China unveils retaliatory tariffs on $60 billion of US goods in latest salvo
BEIJING, Aug 3 (Reuters) - China on Friday announced retaliatory tariffs on $60 billion worth of U.S. goods ranging from liquefied natural gas (LNG) to some aircrafts and warned of further measures, signaling that it won't back down in a protracted trade war with Washington.
China's finance ministry unveiled new sets of additional tariffs on 5,207 goods imported from the United States, ranging from 5 to 25 percent.
Timing will depend on the actions of the United States, the Chinese Commerce Ministry said in a separate statement.
The Trump administration ratcheted up pressure for trade concessions from Beijing this week by proposing a higher 25 percent tariff on $200 billion worth of Chinese imports. China immediately vowed to retaliate though at the same time urged the U.S. to act rationally and return to talks to resolve the dispute.
The United States and China implemented tariffs on $34 billion worth of each others' goods in July. Washington is expected to soon implement more tariffs on $16 billion in additional Chinese goods, which China has already announced it will match immediately.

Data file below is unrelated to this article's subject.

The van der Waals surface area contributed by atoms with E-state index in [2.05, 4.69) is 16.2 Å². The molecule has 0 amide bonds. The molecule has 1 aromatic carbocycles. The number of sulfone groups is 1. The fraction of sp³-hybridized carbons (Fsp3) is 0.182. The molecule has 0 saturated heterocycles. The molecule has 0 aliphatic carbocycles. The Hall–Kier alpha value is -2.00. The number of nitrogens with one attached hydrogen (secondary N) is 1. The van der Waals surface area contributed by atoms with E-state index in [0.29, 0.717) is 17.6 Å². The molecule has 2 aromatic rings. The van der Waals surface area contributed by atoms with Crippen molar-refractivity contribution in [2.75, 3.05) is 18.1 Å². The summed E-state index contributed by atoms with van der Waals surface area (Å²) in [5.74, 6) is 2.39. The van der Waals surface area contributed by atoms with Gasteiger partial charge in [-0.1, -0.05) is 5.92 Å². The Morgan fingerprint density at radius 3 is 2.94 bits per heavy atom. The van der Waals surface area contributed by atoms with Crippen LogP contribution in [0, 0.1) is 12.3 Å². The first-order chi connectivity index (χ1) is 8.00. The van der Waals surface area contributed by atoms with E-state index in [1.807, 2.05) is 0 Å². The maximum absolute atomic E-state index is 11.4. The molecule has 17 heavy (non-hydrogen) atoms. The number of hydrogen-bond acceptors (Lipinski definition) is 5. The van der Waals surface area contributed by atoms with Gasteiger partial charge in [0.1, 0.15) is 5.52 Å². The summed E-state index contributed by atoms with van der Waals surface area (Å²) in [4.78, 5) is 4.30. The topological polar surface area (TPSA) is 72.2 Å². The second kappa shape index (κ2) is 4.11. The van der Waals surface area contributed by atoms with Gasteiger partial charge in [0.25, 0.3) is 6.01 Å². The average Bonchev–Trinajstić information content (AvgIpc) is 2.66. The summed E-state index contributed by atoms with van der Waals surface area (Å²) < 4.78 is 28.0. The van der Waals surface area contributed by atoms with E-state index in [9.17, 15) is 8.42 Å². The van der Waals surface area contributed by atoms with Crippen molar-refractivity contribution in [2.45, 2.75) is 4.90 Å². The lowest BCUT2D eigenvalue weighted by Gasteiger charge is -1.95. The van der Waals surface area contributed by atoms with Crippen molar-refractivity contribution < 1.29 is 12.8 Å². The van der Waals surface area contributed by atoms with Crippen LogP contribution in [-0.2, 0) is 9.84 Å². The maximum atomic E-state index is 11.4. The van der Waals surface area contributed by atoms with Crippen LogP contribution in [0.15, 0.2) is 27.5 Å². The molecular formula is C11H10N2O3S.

Representatives for the White House and the U.S. Commerce Department did not immediately reply to a request for comment on China’s retaliatory move.
"The U.S. side has repeatedly escalated the situation against the interests of both enterprises and consumers," the Chinese Commerce Ministry said in its statement. "China has to take necessary countermeasures to defend its dignity and the interests of its people."
Among U.S. products targeted were a wide range of agricultural and energy products such as beef and LNG. LNG's inclusion marks a deployment by Beijing of one of its last major weapons from its energy and commodities arsenal in its fight with Washington.
The market is not large by value compared with the around $12 billion per year of U.S. crude that arrives in the country, but those levels could shoot up as Beijing forges ahead with its plan to switch millions of households to the fuel away from coal as part of its battle against smog.
Other U.S. goods targeted by China also included semiconductors, some helicopters, small-to-mid-sized aircraft, condoms, beef, steel products and coffee.
(Reporting by Beijing Newsroom and Susan Heavey in Washington; writing by Se Young Lee; Editing by Nick Macfie)